It's entirely up to you whether or not you have a scan.
Most units offer a screening test for Down's syndrome and other conditions at the same time as the dating scan. Screening for Down's syndrome involves a nuchal translucency (NT) scan plus a blood test. You can have the combined screening test from 11 weeks to 13 weeks plus six days, or when your baby's CRL is 45mm (1.8in) to 84mm (3.3in). That will happen at your next routine scan at about 20 weeks However, some major problems can be seen at your dating scan, such as issues with the umbilical cord or with your baby's skull or abdominal wall. You may need a second scan to check the first scan's findings. It may also help you to avoid feeling disappointed towards the end of your pregnancy if you think your baby is late when he's not.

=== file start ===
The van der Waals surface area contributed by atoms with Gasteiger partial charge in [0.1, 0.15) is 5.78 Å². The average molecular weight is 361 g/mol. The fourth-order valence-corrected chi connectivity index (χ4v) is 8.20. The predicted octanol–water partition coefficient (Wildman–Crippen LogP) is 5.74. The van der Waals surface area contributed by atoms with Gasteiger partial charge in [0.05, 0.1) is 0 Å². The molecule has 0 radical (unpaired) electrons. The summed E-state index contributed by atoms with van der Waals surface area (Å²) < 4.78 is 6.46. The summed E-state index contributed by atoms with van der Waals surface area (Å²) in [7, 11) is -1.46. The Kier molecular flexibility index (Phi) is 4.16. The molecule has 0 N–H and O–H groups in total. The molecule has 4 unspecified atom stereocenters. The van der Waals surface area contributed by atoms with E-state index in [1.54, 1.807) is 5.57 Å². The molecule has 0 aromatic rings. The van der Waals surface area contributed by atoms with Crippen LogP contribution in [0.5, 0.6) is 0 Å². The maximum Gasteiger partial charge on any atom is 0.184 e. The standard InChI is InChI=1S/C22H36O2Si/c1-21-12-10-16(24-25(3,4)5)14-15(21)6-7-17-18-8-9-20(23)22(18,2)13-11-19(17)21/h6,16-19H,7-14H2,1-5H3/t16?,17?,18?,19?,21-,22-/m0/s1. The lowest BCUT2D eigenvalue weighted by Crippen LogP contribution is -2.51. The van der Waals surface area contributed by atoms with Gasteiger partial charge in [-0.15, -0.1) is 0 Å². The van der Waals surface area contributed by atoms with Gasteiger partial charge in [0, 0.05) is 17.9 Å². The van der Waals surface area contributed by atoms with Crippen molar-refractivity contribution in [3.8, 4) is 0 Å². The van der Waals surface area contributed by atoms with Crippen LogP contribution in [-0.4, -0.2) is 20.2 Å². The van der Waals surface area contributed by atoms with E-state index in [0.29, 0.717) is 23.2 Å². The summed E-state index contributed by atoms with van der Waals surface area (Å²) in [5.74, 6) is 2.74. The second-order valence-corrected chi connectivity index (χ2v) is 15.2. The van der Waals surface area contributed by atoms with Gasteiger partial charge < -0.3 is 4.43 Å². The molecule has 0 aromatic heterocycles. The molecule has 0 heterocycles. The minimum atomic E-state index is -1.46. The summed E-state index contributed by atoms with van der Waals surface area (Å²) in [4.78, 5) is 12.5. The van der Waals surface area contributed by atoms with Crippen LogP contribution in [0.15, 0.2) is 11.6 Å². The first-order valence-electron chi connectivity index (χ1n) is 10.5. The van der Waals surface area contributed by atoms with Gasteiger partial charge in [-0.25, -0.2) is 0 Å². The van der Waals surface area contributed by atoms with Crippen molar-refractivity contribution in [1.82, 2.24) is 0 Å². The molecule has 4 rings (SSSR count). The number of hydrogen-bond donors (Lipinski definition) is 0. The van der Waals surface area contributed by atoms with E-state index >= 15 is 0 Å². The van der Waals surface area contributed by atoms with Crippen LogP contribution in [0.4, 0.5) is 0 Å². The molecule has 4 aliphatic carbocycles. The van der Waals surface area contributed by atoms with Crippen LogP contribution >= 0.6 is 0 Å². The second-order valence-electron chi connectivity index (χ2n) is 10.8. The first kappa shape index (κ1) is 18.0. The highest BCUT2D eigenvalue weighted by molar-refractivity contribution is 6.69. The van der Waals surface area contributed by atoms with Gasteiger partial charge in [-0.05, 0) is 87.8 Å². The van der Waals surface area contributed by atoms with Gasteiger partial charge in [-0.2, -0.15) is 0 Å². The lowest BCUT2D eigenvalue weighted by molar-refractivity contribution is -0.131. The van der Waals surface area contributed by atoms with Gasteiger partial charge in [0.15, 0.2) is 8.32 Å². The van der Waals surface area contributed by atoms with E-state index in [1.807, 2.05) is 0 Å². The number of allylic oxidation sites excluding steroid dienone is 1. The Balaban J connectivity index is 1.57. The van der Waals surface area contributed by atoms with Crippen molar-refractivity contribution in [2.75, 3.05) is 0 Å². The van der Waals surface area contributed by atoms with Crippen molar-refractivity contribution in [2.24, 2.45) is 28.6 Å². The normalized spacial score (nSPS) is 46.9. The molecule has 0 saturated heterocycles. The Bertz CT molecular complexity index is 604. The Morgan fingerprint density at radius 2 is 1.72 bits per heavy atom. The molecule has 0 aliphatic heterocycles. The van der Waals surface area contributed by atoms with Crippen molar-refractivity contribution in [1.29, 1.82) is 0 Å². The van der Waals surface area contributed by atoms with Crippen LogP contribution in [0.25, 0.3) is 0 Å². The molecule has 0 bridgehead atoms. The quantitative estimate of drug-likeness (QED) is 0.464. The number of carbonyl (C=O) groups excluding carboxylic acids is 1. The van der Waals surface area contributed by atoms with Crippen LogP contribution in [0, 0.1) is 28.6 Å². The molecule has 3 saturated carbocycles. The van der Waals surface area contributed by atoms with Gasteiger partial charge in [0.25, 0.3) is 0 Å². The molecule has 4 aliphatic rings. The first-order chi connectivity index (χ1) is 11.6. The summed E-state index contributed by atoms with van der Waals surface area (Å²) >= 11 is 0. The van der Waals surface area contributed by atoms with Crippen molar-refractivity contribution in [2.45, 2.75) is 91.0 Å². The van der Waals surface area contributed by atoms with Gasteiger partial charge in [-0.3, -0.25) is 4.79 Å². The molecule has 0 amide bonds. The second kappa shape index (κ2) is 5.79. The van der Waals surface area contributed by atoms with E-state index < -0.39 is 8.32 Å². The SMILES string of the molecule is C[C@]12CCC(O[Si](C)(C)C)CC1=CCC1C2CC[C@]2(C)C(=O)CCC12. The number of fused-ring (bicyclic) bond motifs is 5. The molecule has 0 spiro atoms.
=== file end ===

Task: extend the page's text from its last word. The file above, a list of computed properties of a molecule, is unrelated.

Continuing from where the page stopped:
The scan can check that your baby's heart is beating nicely and that he's developing normally. It may show a very minor problem, or something that may get better on its own. onlinelibrary.[Accessed July 2017] Loughna P, Chitty L, Evans T et al. Fetal size and dating: charts recommended for clinical obstetric practice. As with all screening tests, there can be false-positive and false-negative results. Implementation of maternal blood cell-free DNA testing in early screening for aneuploidies. For example, the NT scan for Down's syndrome has a false-positive rate of five per cent. This means that, out of 20 women who have the scan, one woman will be wrongly told she has a high chance of having a baby with Down's syndrome. The scan will usually show that your pregnancy is less far along than suggested by your LMP.